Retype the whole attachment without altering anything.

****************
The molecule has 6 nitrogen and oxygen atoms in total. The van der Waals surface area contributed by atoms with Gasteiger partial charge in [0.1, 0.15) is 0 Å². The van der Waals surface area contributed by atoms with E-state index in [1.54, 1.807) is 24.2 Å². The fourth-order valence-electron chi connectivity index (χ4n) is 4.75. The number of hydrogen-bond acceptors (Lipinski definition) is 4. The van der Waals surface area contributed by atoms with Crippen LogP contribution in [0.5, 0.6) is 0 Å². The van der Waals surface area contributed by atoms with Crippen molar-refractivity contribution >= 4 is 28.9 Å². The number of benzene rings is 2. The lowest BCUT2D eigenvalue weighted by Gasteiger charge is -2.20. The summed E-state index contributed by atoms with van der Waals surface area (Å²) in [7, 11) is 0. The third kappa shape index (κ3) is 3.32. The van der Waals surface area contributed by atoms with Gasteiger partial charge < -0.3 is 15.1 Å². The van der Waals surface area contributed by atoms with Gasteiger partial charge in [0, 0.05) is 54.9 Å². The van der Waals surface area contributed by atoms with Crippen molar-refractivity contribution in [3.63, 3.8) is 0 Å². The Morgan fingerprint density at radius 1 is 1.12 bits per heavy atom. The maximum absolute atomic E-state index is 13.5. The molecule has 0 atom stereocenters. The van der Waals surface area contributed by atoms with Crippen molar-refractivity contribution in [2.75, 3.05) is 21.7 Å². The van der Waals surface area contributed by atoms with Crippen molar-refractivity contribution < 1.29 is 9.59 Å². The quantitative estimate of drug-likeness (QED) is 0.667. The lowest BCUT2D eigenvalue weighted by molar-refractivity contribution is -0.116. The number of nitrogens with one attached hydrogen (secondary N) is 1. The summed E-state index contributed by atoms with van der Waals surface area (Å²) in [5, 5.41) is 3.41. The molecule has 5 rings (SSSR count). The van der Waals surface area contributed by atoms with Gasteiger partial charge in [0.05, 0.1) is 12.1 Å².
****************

The molecule has 6 nitrogen and oxygen atoms in total. The van der Waals surface area contributed by atoms with Gasteiger partial charge in [0.1, 0.15) is 0 Å². The van der Waals surface area contributed by atoms with E-state index in [1.54, 1.807) is 24.2 Å². The fourth-order valence-electron chi connectivity index (χ4n) is 4.75. The number of hydrogen-bond acceptors (Lipinski definition) is 4. The van der Waals surface area contributed by atoms with Crippen LogP contribution in [0.5, 0.6) is 0 Å². The van der Waals surface area contributed by atoms with Crippen molar-refractivity contribution >= 4 is 28.9 Å². The number of benzene rings is 2. The lowest BCUT2D eigenvalue weighted by Gasteiger charge is -2.20. The summed E-state index contributed by atoms with van der Waals surface area (Å²) in [7, 11) is 0. The third kappa shape index (κ3) is 3.32. The van der Waals surface area contributed by atoms with Gasteiger partial charge < -0.3 is 15.1 Å². The van der Waals surface area contributed by atoms with Gasteiger partial charge in [0, 0.05) is 54.9 Å². The van der Waals surface area contributed by atoms with Crippen molar-refractivity contribution in [3.63, 3.8) is 0 Å². The Morgan fingerprint density at radius 1 is 1.12 bits per heavy atom. The maximum absolute atomic E-state index is 13.5. The molecule has 0 atom stereocenters. The van der Waals surface area contributed by atoms with Crippen molar-refractivity contribution in [2.75, 3.05) is 21.7 Å². The van der Waals surface area contributed by atoms with Crippen molar-refractivity contribution < 1.29 is 9.59 Å². The quantitative estimate of drug-likeness (QED) is 0.667. The lowest BCUT2D eigenvalue weighted by molar-refractivity contribution is -0.116. The number of nitrogens with one attached hydrogen (secondary N) is 1. The summed E-state index contributed by atoms with van der Waals surface area (Å²) in [5, 5.41) is 3.41. The molecule has 5 rings (SSSR count). The van der Waals surface area contributed by atoms with Gasteiger partial charge in [0.05, 0.1) is 12.1 Å².